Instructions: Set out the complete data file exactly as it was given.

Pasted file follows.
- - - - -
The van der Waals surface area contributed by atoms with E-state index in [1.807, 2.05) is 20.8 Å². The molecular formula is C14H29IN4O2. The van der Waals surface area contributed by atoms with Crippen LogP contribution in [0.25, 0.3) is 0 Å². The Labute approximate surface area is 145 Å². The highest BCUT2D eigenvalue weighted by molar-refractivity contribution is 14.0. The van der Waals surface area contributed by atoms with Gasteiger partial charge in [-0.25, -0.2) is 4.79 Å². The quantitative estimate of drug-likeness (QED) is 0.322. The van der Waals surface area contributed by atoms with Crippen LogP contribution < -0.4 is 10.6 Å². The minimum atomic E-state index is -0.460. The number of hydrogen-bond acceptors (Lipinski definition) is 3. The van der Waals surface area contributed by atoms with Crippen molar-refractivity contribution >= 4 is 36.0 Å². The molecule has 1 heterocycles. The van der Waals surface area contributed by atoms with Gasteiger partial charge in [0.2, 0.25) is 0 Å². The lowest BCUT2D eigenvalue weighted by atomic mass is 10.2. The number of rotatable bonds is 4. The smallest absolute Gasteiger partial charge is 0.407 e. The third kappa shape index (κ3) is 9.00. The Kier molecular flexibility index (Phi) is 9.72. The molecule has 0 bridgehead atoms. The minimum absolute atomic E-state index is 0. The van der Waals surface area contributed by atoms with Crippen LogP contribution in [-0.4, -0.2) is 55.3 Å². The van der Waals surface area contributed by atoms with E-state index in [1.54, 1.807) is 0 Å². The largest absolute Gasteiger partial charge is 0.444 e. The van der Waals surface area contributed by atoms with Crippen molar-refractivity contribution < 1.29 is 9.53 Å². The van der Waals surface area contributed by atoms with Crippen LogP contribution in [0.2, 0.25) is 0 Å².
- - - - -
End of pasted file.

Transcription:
The van der Waals surface area contributed by atoms with E-state index in [1.807, 2.05) is 20.8 Å². The molecular formula is C14H29IN4O2. The van der Waals surface area contributed by atoms with Crippen LogP contribution in [0.25, 0.3) is 0 Å². The Labute approximate surface area is 145 Å². The highest BCUT2D eigenvalue weighted by molar-refractivity contribution is 14.0. The van der Waals surface area contributed by atoms with Gasteiger partial charge in [-0.25, -0.2) is 4.79 Å². The quantitative estimate of drug-likeness (QED) is 0.322. The van der Waals surface area contributed by atoms with Crippen LogP contribution < -0.4 is 10.6 Å². The minimum atomic E-state index is -0.460. The number of hydrogen-bond acceptors (Lipinski definition) is 3. The van der Waals surface area contributed by atoms with Crippen molar-refractivity contribution >= 4 is 36.0 Å². The molecule has 1 heterocycles. The van der Waals surface area contributed by atoms with Gasteiger partial charge in [0.2, 0.25) is 0 Å². The lowest BCUT2D eigenvalue weighted by atomic mass is 10.2. The number of rotatable bonds is 4. The smallest absolute Gasteiger partial charge is 0.407 e. The third kappa shape index (κ3) is 9.00. The Kier molecular flexibility index (Phi) is 9.72. The molecule has 0 bridgehead atoms. The minimum absolute atomic E-state index is 0. The van der Waals surface area contributed by atoms with Crippen LogP contribution in [-0.4, -0.2) is 55.3 Å². The van der Waals surface area contributed by atoms with E-state index in [1.54, 1.807) is 0 Å². The largest absolute Gasteiger partial charge is 0.444 e. The van der Waals surface area contributed by atoms with Crippen molar-refractivity contribution < 1.29 is 9.53 Å². The van der Waals surface area contributed by atoms with Crippen LogP contribution in [0.2, 0.25) is 0 Å².